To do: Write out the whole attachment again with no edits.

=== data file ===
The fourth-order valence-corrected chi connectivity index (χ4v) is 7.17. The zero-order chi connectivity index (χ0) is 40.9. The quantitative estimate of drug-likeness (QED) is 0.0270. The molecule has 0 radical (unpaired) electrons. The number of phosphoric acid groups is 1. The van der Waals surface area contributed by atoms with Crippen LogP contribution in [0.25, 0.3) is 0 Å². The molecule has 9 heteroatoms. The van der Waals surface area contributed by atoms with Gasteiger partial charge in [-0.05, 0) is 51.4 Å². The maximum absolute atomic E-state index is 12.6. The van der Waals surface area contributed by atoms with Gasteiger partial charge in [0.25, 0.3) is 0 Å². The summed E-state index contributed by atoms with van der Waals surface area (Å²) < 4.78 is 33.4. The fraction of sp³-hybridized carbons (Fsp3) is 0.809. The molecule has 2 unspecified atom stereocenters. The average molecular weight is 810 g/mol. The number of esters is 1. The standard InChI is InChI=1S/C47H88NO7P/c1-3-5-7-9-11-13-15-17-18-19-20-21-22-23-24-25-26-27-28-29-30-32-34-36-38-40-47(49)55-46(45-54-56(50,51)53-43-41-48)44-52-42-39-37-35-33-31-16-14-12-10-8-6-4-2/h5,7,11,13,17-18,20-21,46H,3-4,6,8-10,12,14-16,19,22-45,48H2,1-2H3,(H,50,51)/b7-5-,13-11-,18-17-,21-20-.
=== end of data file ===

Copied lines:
The fourth-order valence-corrected chi connectivity index (χ4v) is 7.17. The zero-order chi connectivity index (χ0) is 40.9. The quantitative estimate of drug-likeness (QED) is 0.0270. The molecule has 0 radical (unpaired) electrons. The number of phosphoric acid groups is 1. The van der Waals surface area contributed by atoms with Crippen LogP contribution in [0.25, 0.3) is 0 Å². The molecule has 9 heteroatoms. The van der Waals surface area contributed by atoms with Gasteiger partial charge in [-0.05, 0) is 51.4 Å². The maximum absolute atomic E-state index is 12.6. The van der Waals surface area contributed by atoms with Gasteiger partial charge in [0.25, 0.3) is 0 Å². The summed E-state index contributed by atoms with van der Waals surface area (Å²) < 4.78 is 33.4. The fraction of sp³-hybridized carbons (Fsp3) is 0.809. The molecule has 2 unspecified atom stereocenters. The average molecular weight is 810 g/mol. The number of esters is 1. The standard InChI is InChI=1S/C47H88NO7P/c1-3-5-7-9-11-13-15-17-18-19-20-21-22-23-24-25-26-27-28-29-30-32-34-36-38-40-47(49)55-46(45-54-56(50,51)53-43-41-48)44-52-42-39-37-35-33-31-16-14-12-10-8-6-4-2/h5,7,11,13,17-18,20-21,46H,3-4,6,8-10,12,14-16,19,22-45,48H2,1-2H3,(H,50,51)/b7-5-,13-11-,18-17-,21-20-.